“These regulations all happen because a white animal sticks out, and people can latch onto it and want to protect it,” Litchfield said.

Iowa’s law against shooting white deer came about after the public “adopted” one in early 1980s. When a hunter in another part of the state shot a different white deer, state legislators passed a law that prohibited the shooting of any white deer, Litchfield said. It’s remained on the books since.

“I certainly wouldn’t have any problem with the law going away. It’s all a social thing,” Litchfield said.

Bans on shooting white and piebald deer have gone by the wayside in a few places.
Michigan’s was repealed in 2008 after a legal challenge. In Oklahoma, a 1998 law that said hunters could only shoot white and piebald deer after first getting written permission from the executive director of the Oklahoma Department of Wildlife Conservation was finally repealed in time for this fall.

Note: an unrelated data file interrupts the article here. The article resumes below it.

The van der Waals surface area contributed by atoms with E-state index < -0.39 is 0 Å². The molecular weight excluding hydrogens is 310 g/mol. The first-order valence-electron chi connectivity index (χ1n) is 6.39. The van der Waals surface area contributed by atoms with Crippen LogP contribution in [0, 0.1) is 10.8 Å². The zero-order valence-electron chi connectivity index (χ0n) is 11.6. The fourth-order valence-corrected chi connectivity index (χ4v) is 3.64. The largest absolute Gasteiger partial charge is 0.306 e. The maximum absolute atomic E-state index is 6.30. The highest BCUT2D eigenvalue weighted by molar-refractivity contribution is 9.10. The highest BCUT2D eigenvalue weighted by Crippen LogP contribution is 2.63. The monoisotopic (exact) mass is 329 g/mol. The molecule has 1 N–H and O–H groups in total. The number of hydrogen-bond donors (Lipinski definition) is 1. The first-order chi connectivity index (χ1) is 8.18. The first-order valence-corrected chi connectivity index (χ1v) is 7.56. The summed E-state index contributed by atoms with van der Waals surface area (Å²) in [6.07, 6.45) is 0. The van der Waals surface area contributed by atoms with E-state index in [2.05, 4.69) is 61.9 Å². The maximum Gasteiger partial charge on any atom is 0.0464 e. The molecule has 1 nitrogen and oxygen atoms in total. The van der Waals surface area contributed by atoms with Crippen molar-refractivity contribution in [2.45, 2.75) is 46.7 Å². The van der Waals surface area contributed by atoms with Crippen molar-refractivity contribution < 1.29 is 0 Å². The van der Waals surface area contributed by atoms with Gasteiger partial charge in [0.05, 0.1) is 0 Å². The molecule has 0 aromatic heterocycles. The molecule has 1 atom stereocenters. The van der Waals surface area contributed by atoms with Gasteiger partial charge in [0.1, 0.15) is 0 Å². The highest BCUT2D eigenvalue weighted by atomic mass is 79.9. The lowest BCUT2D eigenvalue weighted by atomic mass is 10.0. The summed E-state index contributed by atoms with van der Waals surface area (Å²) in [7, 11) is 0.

Pennsylvania has never had any special protections for white or piebald deer, nor should it, said Chris Rosenberry, the Game Commission’s chief deer biologist. Here, as everywhere, they probably represent less than 1 percent of the overall herd, he added.

The traits that lead to white and piebald deer are inheritable, though, which accounts for their regularly showing up in localized concentrations, according to the Maryland Department of Natural Resources.

In Linn Run’s case, the fate of the big white buck that once roamed the park is unknown. Finger said it was bloody when last seen during the 2010 rut as if “maybe he’d gotten into a fight with another buck and taken the worst of it.”